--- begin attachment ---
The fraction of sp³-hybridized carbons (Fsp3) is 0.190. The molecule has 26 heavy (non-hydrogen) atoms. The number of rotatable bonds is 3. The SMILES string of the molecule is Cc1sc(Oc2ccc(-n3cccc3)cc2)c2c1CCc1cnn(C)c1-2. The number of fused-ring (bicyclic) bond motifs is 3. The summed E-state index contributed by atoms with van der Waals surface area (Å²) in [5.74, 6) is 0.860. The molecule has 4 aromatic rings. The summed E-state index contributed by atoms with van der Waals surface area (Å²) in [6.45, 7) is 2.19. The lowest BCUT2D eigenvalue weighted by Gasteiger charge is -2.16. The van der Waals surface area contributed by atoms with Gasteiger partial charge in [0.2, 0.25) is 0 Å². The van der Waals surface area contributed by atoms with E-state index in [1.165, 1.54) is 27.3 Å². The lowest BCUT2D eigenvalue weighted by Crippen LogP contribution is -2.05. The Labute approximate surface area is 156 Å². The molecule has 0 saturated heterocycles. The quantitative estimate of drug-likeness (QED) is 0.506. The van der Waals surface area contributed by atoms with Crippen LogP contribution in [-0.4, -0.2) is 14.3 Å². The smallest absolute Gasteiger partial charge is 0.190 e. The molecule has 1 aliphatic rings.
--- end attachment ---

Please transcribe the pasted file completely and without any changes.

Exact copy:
The fraction of sp³-hybridized carbons (Fsp3) is 0.190. The molecule has 26 heavy (non-hydrogen) atoms. The number of rotatable bonds is 3. The SMILES string of the molecule is Cc1sc(Oc2ccc(-n3cccc3)cc2)c2c1CCc1cnn(C)c1-2. The number of fused-ring (bicyclic) bond motifs is 3. The summed E-state index contributed by atoms with van der Waals surface area (Å²) in [5.74, 6) is 0.860. The molecule has 4 aromatic rings. The summed E-state index contributed by atoms with van der Waals surface area (Å²) in [6.45, 7) is 2.19. The lowest BCUT2D eigenvalue weighted by Gasteiger charge is -2.16. The van der Waals surface area contributed by atoms with Gasteiger partial charge in [0.2, 0.25) is 0 Å². The van der Waals surface area contributed by atoms with E-state index in [1.165, 1.54) is 27.3 Å². The lowest BCUT2D eigenvalue weighted by Crippen LogP contribution is -2.05. The Labute approximate surface area is 156 Å². The molecule has 0 saturated heterocycles. The quantitative estimate of drug-likeness (QED) is 0.506. The van der Waals surface area contributed by atoms with Crippen LogP contribution in [-0.4, -0.2) is 14.3 Å². The smallest absolute Gasteiger partial charge is 0.190 e. The molecule has 1 aliphatic rings.